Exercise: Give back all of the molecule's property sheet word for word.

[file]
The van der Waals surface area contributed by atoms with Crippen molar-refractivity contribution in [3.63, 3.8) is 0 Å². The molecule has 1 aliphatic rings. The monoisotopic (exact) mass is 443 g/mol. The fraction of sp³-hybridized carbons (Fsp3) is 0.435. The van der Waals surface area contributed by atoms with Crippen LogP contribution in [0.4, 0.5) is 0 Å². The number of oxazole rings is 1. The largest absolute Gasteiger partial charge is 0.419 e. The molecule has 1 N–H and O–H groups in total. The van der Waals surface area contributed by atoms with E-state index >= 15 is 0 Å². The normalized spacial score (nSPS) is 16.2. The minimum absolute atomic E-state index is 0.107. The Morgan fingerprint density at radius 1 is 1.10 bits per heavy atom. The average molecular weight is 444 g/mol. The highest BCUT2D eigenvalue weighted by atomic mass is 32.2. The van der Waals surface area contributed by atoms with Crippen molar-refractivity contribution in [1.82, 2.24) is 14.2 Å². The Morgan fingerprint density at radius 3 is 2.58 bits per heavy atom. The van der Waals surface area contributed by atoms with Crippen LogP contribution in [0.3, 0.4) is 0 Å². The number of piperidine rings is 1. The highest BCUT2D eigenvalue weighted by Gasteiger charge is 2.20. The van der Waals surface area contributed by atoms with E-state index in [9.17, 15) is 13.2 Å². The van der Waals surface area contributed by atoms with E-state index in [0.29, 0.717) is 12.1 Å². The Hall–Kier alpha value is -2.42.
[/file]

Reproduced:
The van der Waals surface area contributed by atoms with Crippen molar-refractivity contribution in [3.63, 3.8) is 0 Å². The molecule has 1 aliphatic rings. The monoisotopic (exact) mass is 443 g/mol. The fraction of sp³-hybridized carbons (Fsp3) is 0.435. The van der Waals surface area contributed by atoms with Crippen LogP contribution in [0.4, 0.5) is 0 Å². The number of oxazole rings is 1. The largest absolute Gasteiger partial charge is 0.419 e. The molecule has 1 N–H and O–H groups in total. The van der Waals surface area contributed by atoms with E-state index >= 15 is 0 Å². The normalized spacial score (nSPS) is 16.2. The minimum absolute atomic E-state index is 0.107. The Morgan fingerprint density at radius 1 is 1.10 bits per heavy atom. The average molecular weight is 444 g/mol. The highest BCUT2D eigenvalue weighted by atomic mass is 32.2. The van der Waals surface area contributed by atoms with Crippen molar-refractivity contribution in [1.82, 2.24) is 14.2 Å². The Morgan fingerprint density at radius 3 is 2.58 bits per heavy atom. The van der Waals surface area contributed by atoms with Crippen LogP contribution in [0.3, 0.4) is 0 Å². The number of piperidine rings is 1. The highest BCUT2D eigenvalue weighted by Gasteiger charge is 2.20. The van der Waals surface area contributed by atoms with E-state index in [9.17, 15) is 13.2 Å². The van der Waals surface area contributed by atoms with E-state index in [0.29, 0.717) is 12.1 Å². The Hall–Kier alpha value is -2.42.